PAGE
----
We don’t get all THAT many days most Decembers where Mother Nature dumps a foot or more of snow on us. Even rarer is pure powder in December. Usually, it’s warm enough that what falls is barely snow—and when it turns cold the next day, it’s like skiing on cement, particularly at the lower elevation resorts.
But, we got lucky on December 15: Arctic cold met Southern moisture just off the coast of New England and birthed a lovely storm. On Sunday. Trouble is, I couldn’t get out of my house to drive to a mountain. Grrrr. So I waited until Monday and headed up from Portland through the post-storm misery; a gallon of windshield washer fluid later, I arrived safely in the Mount Washington Valley.
On this particular Monday so early in the season, Cranmore happened to be the closest mountain open. That’s no hardship. Cranmore is a wonderful hill with a long history of pleasing skiers and riders. It can be hopping with kids on weekends and when school ski programs and race leagues are in session, but it was quiet on a pre-Christmas Monday. And it faces south, so it avoids the worst of the post-storm winds and you actually get light from a low December sun. Oh, and not only do they have some great trails, but they also have excellent snowmaking and grooming. There was a real base under all that fluff and most of the upper mountain was groomed to corduroy perfection.
Pulling into one of the closest spaces to the lodge, I remembered again why I like to ski mid-week…not only are the trails and lifts empty, but I don’t have to schlep my stuff as far! No ticket line, wide open tables in the cafeteria to change, on the slopes in minutes.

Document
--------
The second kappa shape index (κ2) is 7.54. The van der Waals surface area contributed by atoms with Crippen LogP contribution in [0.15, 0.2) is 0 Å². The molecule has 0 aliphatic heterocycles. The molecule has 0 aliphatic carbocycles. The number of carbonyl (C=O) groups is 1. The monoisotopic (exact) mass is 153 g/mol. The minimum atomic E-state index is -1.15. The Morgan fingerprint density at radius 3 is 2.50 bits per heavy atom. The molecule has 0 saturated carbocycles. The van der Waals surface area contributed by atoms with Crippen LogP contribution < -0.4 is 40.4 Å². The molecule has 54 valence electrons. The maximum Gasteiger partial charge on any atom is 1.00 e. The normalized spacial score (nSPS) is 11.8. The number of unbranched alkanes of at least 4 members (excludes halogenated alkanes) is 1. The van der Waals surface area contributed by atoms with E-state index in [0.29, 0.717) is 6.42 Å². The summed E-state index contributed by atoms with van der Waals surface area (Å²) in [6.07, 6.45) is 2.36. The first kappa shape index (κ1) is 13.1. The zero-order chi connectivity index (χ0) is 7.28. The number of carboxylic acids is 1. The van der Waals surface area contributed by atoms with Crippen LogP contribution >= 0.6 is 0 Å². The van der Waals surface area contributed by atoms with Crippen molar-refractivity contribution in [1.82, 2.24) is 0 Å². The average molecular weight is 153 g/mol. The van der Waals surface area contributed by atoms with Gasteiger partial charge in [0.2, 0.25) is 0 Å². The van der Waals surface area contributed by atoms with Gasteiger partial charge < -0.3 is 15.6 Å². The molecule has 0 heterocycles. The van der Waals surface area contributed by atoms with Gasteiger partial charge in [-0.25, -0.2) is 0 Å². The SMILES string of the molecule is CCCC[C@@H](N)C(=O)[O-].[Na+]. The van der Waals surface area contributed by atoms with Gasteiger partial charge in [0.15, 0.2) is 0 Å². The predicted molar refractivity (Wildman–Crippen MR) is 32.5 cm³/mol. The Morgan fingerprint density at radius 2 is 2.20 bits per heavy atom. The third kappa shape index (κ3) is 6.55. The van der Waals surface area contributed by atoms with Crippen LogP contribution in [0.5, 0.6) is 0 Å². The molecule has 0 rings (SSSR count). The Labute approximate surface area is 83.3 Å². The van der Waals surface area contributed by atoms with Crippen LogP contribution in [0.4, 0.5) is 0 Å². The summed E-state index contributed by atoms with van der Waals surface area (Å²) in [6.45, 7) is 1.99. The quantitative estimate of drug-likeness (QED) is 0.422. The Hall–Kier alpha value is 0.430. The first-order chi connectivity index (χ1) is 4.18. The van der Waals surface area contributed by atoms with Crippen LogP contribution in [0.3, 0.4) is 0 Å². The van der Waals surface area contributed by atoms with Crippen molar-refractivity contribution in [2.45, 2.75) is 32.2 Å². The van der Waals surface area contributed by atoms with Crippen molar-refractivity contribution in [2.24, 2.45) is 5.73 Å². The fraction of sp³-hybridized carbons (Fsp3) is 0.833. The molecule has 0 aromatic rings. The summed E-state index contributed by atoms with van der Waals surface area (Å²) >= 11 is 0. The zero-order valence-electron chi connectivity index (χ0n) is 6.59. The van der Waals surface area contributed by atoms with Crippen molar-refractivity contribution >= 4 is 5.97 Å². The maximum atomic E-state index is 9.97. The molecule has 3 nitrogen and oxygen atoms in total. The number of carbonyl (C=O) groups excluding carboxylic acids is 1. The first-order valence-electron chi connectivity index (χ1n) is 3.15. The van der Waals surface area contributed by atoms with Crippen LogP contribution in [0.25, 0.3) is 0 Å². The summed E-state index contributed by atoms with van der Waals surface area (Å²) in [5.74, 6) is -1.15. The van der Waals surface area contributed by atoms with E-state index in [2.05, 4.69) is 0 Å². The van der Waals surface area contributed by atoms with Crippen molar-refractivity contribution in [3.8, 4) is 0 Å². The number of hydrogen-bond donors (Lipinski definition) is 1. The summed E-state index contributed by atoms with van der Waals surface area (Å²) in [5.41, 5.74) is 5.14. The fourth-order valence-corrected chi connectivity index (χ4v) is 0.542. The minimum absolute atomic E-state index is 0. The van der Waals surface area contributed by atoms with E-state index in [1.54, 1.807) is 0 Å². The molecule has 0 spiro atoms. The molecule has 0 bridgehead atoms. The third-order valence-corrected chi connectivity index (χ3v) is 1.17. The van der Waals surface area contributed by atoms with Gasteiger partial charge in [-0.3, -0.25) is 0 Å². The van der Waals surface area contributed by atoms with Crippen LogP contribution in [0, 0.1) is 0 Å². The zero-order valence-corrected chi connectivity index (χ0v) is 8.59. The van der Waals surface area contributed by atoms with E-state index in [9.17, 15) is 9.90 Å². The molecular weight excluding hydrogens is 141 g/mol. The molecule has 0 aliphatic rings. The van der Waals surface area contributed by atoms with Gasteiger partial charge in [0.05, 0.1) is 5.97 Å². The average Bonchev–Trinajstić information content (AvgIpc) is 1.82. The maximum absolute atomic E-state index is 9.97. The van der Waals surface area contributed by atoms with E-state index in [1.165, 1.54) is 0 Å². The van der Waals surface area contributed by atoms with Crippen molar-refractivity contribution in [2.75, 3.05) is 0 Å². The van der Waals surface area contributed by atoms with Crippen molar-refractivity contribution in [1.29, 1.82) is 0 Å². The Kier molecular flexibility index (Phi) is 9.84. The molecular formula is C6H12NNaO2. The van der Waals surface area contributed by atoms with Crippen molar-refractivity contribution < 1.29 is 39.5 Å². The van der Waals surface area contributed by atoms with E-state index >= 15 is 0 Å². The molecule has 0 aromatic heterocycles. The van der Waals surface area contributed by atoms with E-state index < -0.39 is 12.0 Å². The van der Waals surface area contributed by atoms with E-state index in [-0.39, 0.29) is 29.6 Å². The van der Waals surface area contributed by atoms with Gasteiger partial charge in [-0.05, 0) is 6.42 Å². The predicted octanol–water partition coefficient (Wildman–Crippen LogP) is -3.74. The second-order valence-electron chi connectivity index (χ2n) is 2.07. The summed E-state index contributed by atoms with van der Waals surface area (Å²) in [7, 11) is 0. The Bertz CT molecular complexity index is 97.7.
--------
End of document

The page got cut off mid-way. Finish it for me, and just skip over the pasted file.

And…powder. For whatever reason, skiers had left a lot of the low-angle powder lines at the base of the mountain alone. That meant I could have fun skiing the steeper groomed stuff at the top, and then float gently through creamy powder down low. If you could image Jimmy Buffett singing about skiing, you’d nail this: soft and mellow. The long runout to the lifts at Cranmore isn’t generally exciting, but on this day, it certainly was fun!
Better still was heading down the backside. East Slope was closed; the view coming off the Skimobile Express was an endless orange rope. At first it it looked like the entire section was shut off. But, pole to the top of the Schneider Triple, and lo and behold, favorite trails like Schneider, Koessler, Artist Falls were all open, EMPTY, and fantastic. Perfectly groomed, fast, fun, not a scratchy spot to be found. And no skiers, either, which was almost disappointing. I wanted to take a “hero” shot of someone coming down Koessler showing a big roostertail of all the soft snow.
So, I positioned myself for the shot, and waited. And waited. And waited some more. At 15 degrees with a wind, ten minutes of that was enough; not a single person had come down. I gave up and just went skiing instead. With most of the mountain from center to skier’s left open, there was plenty to keep me busy. And, with no waiting in line and no traffic jams on the trails to slow me down, it was rip city. Yes, the Schneider Triple was closed, so I had to take Jimmy’s Run down…but in a tuck with nobody around to worry about, it was yet another way to get my legs in shape for the winter. And South Slope was great for big carving turns, with a bunch of chowder at the bottom to play in before heading back to the Skimobile Express for a quick ride back up.
If you need to use up your vacation days so you don’t take a chance on losing them at the end of the year, this is a great way to do it. Taking a Monday off and heading up to the mountains is worth a lot; great snow, no lines, no traffic on the slopes. Winning combination. Any day on the slopes is better than a day at work; any day on the slopes with trails that aren’t getting skied off, some powder to play in, and no waiting in line is better than most. Add the two together…wow, I really need to retire!